Focus on bringing your feet closest to your butt before bridging up to get the most efficient use of leverage and power while leaning over each shoulder one at a time, and then repeat this for a few sets.

It can be helpful to point your arm over your opposite shoulder as you bridge to give you extra leverage and momentum through the movement. The arm coming overhead in this way is often used in BJJ to push your opponent off your body while moving your arm in between you to create space.

So, if you are bridging while leaning over your right shoulder, then your left arm will come over and point in the direction you are bridging towards.

Forward Shoulder Rolls

Having great neck, spine, and shoulder mobility will allow you to perform shoulder rolls more easily. This is an excellent tool for escaping your opponents or repositioning your legs into better control for defense (full guard).

This one can be really tricky at first for many beginners because it involves a certain level of coordination that comes only with time and practice.

You might not get enough of these forward rolls in during your class warmup, so breaking them down and performing them slowly when you’re alone is a great idea to overcome a lot of the niggling issues with this.

Backward Shoulder Roll

Rolling backward can be incredibly frustrating at first, so drilling this out alone and safely is a great way to get better.

This can be uncomfortable for some people’s shoulders, so getting the movement correct is essential.

As you progress in BJJ, backward rolls will become used more for evading your opponent, or you may even be forced into them if your sparring partner pushes you over from your legs.

Gracie Stand Up

The Gracie stand-up is an excellent fundamental tool for holding your opponent at a safe distance while you get back up to your feet.

This technique is commonly used in MMA, where the fighter on the ground needs to push their opponent away to avoid any strikes and stand up while facing them the whole time to keep focused on them. With this stand-up, your eyes never move from your opponent.

As this technique pivots at the beltline, it puts pressure on one arm and the opposite leg, requiring a bit more strength than some may have in their arms or upper body.

Drilling this move out will help you improve that strength and perform this move in actual sparring if you ever need to push the opponent away and want to return to your feet to attack for top control.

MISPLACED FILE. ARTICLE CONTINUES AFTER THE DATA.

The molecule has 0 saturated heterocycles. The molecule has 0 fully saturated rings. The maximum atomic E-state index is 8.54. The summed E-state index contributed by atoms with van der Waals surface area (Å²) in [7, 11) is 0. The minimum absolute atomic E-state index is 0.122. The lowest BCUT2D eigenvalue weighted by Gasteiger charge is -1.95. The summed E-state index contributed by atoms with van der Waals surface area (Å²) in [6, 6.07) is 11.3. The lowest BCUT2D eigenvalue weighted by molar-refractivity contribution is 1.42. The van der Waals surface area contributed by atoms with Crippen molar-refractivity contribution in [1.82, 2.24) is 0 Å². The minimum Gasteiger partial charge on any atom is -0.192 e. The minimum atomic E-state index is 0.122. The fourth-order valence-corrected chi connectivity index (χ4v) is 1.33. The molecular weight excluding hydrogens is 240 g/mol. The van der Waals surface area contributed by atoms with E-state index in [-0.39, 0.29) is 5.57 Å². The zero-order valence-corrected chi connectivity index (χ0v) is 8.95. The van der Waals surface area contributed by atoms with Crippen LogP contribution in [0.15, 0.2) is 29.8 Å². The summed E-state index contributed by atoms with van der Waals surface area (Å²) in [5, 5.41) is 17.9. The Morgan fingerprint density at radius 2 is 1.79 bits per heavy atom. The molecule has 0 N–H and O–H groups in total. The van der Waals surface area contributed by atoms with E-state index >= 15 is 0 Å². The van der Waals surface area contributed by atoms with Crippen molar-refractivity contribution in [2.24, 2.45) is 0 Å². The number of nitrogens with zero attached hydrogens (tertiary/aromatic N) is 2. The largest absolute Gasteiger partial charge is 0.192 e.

BJJ Drills Alone With A Grappling Dummy

Suppose you want to improve on specific areas of your BJJ game that would usually involve a partner. In that case, a grappling dummy can be a potential alternative for drilling particular techniques and movements.

Investing in a grappling dummy could be a great way to practice much more complicated movements whenever you want. Decent grappling dummies have arms and legs and are of enough weight that it feels like moving around another body.

Obviously, the key difference is that you won’t get as much feedback. But a grappling dummy can allow you to drill a movement or technique over and over until it takes hold for you as a habit.

When you return to class and try out techniques you’ve drilled on the dummy, you’ll likely find that it’s much improved than it would have been otherwise. With the dummy, you can keep drilling as much as you need to and in your own time, whereas in a class, there’s usually a limitation of how many times you will drill a movement in one class.

Some drills you can do with a grappling dummy to practice Jiu Jitsu at home:

  • Practice using weight to control
  • Practice keeping knees off the ground and on your opponent
  • Spinning transitions around a turtled opponent
  • Kimura attacks
  • Knee on belly drilling
  • Side control transitions
  • Taking the back

If buying a grappling dummy isn’t an option for you, then you could even make your own grappling dummy with inexpensive materials. It might not be the same, but it might be good enough for simple drills.